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Mostly the cooking traditions for Brussels sprouts are responsible for the boarding-house smell. This is true for all cruciferous vegetables, but especially sprouts which I absolutely love. I never had them in my childhood because my mother, usually open to all sorts of food, hated them.
The basic issue is that nearly all crucifers which contain chemicals identified as glucosinolate compounds, release a gas during cooking that actually breaks down their chlorophyll as evidenced by the change in color from their endless and beautiful variations on green to some sort of sickly greenish gray when "improperly" cooked or overcooked. Brussels sprouts are especially affected. I put "improperly" in quotes because it's to my own standards, not necessarily yours. Here are my suggestions for cooking the super-nutritious and inherently delicious vegetables.
1. Careful with the lid!!! A tight-fitting lid traps the released gas and increases the concentration around the vegetable. It's okay to use a partial cover as long as the steam and gasses are released and do not build up. If you prefer steaming use a Chinese bamboo steamer and keep the water below at a vigorous boil so the steam comes through rapidly and the vegetable is cooking in fresh steam.
2. Try cooking means other than boiling or steaming - stir frying with minimal oil and minimal water is a great way. Using a lid if the sprouts are whole is okay as long as you follow the rule of always seeing a strong jet of steam escaping. Don't add a lot of water at one time. Keep a bottle or pitcher of water next to your cooking vessel and just add small amounts as needed to prevent scorching. Small sprouts can be cooked whole. If they're any larger than the tiniest ones cut an "X" in the bottom after trimming. Larger sprouts are best cut into sections - wedge them into four or six pieces. Another excellent way to cook them is in the oven, 375 degrees or so. Add a little olive oil and a modest amount of water or other liquid such as chicken broth. Cut a piece of parchment paper to fit loosely over the veggies and cook them until just tender. Best to start by tossing them on top of the stove to warm, then into the oven. Don't crowd them - at most two layers deep so they cook evenly. Test by piercing. I prefer a narrow bamboo skewer or pick over any metal utensil for this because, for me, it transfers more accurate information. You want them just tender enough for the pick to penetrate, no more. Season them as you like, but best not to salt until they're cooked and ready to serve. My favorite recipe involves wilting some onion, celery, and carrot in olive oil - just softened, not browned - then adding the sprouts cut in wedges. Toss briefly to heat them up then into a baking dish with the parchment cover. Use olive oil and/or water judiciously as it seems needed. Give a stir or two during cooking if you think it's appropriate. They cook more quickly than you'd expect, depending on freshness, so check after 10 or 12 minutes to see how they're doing.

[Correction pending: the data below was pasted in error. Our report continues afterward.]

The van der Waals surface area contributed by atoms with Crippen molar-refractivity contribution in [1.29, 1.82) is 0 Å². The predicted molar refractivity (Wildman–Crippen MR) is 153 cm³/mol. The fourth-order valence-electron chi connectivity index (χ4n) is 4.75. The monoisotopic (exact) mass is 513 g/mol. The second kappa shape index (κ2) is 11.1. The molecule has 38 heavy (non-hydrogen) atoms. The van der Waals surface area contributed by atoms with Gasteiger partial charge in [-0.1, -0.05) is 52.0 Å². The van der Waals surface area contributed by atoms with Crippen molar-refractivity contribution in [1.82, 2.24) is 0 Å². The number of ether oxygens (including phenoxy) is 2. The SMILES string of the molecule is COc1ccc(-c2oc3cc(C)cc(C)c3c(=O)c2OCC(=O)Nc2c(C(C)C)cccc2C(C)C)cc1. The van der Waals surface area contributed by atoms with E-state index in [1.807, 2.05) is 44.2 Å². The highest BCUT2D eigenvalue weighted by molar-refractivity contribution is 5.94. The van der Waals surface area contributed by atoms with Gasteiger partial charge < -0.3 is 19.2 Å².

3. Just a thought on my very favorite way of cooking cabbage which is so delicious cooked right. Cut into wedges - 6 or 8 depending on appetites and size of the head, and choose a skillet or saute pan big enough for the wedges to fit in a single layer and tall enough that the wedges do not extend above the rim. Film it with olive oil. Arrange the cabbage wedges in the skillet and place on high heat. Immediately add water to about 1/4 inch depth. If you have a high-powered range you can add tap water (I use an induction range which is super fast). If your range is of standard heat output best to start with boiling water. Lace with a drizzle of olive oil and SURPRISE put a lid on. Keep the heat high so the steam escapes rapidly - I mean really shoots out between the pan and the lid. Depending on the age and denseness of the cabbage head it might cook in five minutes or even less, just to the point of being able to pierce with the bamboo skewer. When I plan to cook it this way I try to choose a head that's not too dense, i.e. it's light for its size. Ideally there should be no water left in the pan, but add water, small amounts at a time, if needed to keep from scorching. You want it never to go dry. You will serve cabbage of the most gorgeous color and sweetness you can imagine.